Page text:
Sunday, October 17, 2010
Sonichu Episode 3 Critical Review: Eternal President of the Republic of CWCVille
Witness the Work for your Self
Sonichu Episode 3 is an interesting transitional episode, marking the point where Sonichu stops being a children's adventure story and starts becoming the final stand for Christian Weston Chandler's besieged youth. On the one hand, it has a very clear good vs. evil plot, with the villainous Naitsirch ( Christian spelled backwards ) trying to kidnap Pokemon-- a standard plot for the show that contains half of Sonichu's conceptual DNA. On the other hand, it is the full introduction of the stage upon which Sonichu is set-- CWCVille, the city where Chris-Chan is mayor, and holds his office in the shopping mall.
Fan works regarding Sonichu often treat CWCVille as a totalitarian state, dominated by the promotion of its dictator's ego. Later issues of Sonichu will justify this, but for now CWCVille is a haven where Chris-Chan is treated with respect-- he's a benevolent authority figure who has the townsfolk's respect, even if the townsfolk are mostly mutant hedgehogs. But this is also the debut for Chris-Chan's major character arc-- his " love quest ". Chris-Chan is absolutely obsessed with finding a girlfriend, and treats the search for a relationship as a Herculean ordeal. Ironically, at this point he can't find a mate, even within a fictional world of his own creation. But his " son " Sonichu is there to give Chris-Chan words of encouragement. Even though Sonichu's thought balloons show that he doesn't really believe Chris-Chan will be successful, he still admires his creator's courage for continually trying.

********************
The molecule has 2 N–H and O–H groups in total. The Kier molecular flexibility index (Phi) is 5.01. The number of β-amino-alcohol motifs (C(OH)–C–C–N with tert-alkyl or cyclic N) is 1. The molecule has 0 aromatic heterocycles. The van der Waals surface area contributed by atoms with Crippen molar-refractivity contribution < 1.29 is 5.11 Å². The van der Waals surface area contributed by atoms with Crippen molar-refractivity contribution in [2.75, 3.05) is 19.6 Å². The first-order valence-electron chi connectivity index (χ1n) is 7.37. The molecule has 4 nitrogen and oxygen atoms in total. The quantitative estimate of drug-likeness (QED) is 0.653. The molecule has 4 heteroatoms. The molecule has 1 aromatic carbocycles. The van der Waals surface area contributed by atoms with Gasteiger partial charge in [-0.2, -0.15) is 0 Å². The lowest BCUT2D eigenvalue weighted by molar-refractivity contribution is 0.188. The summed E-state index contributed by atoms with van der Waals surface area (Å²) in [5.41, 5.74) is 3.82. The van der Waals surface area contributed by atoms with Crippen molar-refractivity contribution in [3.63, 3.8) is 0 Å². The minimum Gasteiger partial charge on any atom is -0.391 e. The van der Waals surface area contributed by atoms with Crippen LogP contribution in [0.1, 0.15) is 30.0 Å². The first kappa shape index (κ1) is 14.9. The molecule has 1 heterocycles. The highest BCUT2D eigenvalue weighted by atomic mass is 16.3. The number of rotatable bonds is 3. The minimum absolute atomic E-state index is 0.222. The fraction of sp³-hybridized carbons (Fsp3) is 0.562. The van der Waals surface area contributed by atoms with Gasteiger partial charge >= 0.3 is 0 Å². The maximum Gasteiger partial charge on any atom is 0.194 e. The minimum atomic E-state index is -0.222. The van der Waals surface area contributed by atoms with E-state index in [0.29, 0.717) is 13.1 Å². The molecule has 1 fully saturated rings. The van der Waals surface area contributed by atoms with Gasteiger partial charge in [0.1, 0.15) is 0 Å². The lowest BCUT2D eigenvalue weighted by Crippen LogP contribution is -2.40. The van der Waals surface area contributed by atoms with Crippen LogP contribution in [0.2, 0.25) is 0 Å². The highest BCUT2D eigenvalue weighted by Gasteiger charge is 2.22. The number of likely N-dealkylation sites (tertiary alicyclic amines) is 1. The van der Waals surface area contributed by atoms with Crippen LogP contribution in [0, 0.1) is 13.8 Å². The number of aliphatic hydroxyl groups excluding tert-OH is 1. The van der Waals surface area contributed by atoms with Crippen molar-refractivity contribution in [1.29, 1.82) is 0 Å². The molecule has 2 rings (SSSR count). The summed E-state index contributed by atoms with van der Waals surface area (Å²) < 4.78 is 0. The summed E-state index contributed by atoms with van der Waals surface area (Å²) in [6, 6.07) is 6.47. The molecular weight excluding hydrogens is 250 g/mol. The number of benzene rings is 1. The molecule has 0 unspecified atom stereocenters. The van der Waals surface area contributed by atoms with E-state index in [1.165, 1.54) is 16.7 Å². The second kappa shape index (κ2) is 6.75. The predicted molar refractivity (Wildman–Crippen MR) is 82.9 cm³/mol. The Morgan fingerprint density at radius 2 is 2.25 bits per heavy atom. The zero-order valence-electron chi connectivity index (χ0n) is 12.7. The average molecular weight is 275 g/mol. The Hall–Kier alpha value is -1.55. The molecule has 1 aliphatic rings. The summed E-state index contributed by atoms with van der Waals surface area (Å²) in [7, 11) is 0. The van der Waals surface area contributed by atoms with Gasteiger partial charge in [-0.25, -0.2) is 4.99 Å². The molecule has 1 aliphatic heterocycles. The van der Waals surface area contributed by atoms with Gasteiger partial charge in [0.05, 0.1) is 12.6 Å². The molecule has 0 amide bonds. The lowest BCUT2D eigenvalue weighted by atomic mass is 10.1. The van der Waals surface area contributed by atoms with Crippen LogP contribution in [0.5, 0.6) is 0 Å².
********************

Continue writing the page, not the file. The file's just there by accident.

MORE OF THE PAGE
At this point, Chris-Chan knows he is not the hero who gets the girl, but the sad sack nice guy who can't get past the " friend zone ". He uses the comic as a means of coping with this problem, by having the hero to whom he aspires validating him. Even though Sonichu calls Chris-Chan " father ", he's more of a good big brother figure here; Chris-Chan watches how Sonichu and Rosechu interact, and he sees the kind of relationship he thinks he should have. It's similar to a sick child seeing an actor dressed as their favorite cartoon character as part of a Make-a-Wish event, and having the actor tell the kid how important they are. Except that Chris-Chan is A.) a grown man and B.) has no serious illnesses.
Sonichu's relationship with Rosechu is another important development here, showcasing what Chandler believes a man-woman relationship should be. Rosechu exhibits every female gender stereotype in existence-- she wears pink, she shops to the point of running up a massive credit card debt, she has Sonichu lug her purchases around like a pack mule, and she's completely useless in an actual fight. This is a common phenomenon in boys' adventure stories, where we are told that the female is just as tough as the guys, but she never actually proves it ( at risk of upstaging the men ). Believe me when I say that the hypocrisy here is NOT an isolated incident for Sonichu; most of the perverse appeal of Sonichu comes from Chandler's extremely twisted conception of " women's rights ". The hypocrisy of trying to telling us that the main heroine is effective while showing her as helpless without her man is just the beginning.
But the story here is still a story that, hypothetically, could be taken as a straight adventure comic. Granted, it would be an adventure comic well below professional standards, due to the unique storytelling methods chandler employs. Chandler makes countless amateur mistakes; he uses Comic Sans MS as a font, his pages are infected with white space, and his panel borders are crudely drawn by hand. This isn't even beginning to describe the many errors present with his anatomy, perspective, reference material, and basic consistency. But since I'm analyzing Sonichu as a postmodern artistic statement for the sake of this academic exercise, I think it serves the story. The childish, Crayola-colored visuals accentuate the fact that CWCVille is an adult-free Neverland, and they make the instances where more mature issues slip in even more jarring.